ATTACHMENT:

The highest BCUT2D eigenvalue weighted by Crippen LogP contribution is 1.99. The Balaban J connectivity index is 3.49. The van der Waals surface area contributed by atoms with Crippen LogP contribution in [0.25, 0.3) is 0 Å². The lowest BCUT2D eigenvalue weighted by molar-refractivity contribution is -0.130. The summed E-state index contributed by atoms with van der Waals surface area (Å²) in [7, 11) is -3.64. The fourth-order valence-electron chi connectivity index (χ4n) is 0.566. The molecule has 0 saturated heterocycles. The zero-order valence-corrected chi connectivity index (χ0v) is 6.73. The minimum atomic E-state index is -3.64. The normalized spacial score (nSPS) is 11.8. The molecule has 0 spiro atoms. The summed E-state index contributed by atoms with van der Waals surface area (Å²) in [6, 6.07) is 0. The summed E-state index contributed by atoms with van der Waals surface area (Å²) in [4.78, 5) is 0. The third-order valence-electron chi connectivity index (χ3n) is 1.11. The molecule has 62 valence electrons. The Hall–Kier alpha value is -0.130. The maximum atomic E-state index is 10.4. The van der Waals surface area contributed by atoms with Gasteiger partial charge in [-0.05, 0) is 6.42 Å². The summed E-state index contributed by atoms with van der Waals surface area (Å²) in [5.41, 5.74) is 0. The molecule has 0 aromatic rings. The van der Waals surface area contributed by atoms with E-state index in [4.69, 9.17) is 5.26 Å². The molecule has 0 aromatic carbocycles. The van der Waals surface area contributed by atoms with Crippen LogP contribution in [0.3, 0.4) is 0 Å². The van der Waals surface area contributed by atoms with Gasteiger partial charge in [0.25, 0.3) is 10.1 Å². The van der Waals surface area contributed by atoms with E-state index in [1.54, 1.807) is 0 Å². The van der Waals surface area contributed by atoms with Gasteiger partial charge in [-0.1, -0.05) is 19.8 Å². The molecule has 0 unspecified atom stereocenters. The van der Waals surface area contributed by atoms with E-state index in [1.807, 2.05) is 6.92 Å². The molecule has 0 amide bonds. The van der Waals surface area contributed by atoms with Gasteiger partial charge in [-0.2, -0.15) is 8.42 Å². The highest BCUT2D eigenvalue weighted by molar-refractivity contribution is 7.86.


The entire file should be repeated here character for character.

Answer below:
The highest BCUT2D eigenvalue weighted by Crippen LogP contribution is 1.99. The Balaban J connectivity index is 3.49. The van der Waals surface area contributed by atoms with Crippen LogP contribution in [0.25, 0.3) is 0 Å². The lowest BCUT2D eigenvalue weighted by molar-refractivity contribution is -0.130. The summed E-state index contributed by atoms with van der Waals surface area (Å²) in [7, 11) is -3.64. The fourth-order valence-electron chi connectivity index (χ4n) is 0.566. The molecule has 0 saturated heterocycles. The zero-order valence-corrected chi connectivity index (χ0v) is 6.73. The minimum atomic E-state index is -3.64. The normalized spacial score (nSPS) is 11.8. The molecule has 0 spiro atoms. The summed E-state index contributed by atoms with van der Waals surface area (Å²) in [6, 6.07) is 0. The summed E-state index contributed by atoms with van der Waals surface area (Å²) in [4.78, 5) is 0. The third-order valence-electron chi connectivity index (χ3n) is 1.11. The molecule has 62 valence electrons. The Hall–Kier alpha value is -0.130. The maximum atomic E-state index is 10.4. The van der Waals surface area contributed by atoms with Gasteiger partial charge in [-0.05, 0) is 6.42 Å². The summed E-state index contributed by atoms with van der Waals surface area (Å²) in [5.41, 5.74) is 0. The molecule has 0 aromatic rings. The van der Waals surface area contributed by atoms with E-state index in [4.69, 9.17) is 5.26 Å². The molecule has 0 aromatic carbocycles. The van der Waals surface area contributed by atoms with Crippen LogP contribution in [0.3, 0.4) is 0 Å². The van der Waals surface area contributed by atoms with Gasteiger partial charge in [0.25, 0.3) is 10.1 Å². The van der Waals surface area contributed by atoms with E-state index in [1.54, 1.807) is 0 Å². The van der Waals surface area contributed by atoms with Gasteiger partial charge in [-0.1, -0.05) is 19.8 Å². The molecule has 0 unspecified atom stereocenters. The van der Waals surface area contributed by atoms with E-state index in [1.807, 2.05) is 6.92 Å². The molecule has 0 amide bonds. The van der Waals surface area contributed by atoms with Gasteiger partial charge in [-0.2, -0.15) is 8.42 Å². The highest BCUT2D eigenvalue weighted by molar-refractivity contribution is 7.86.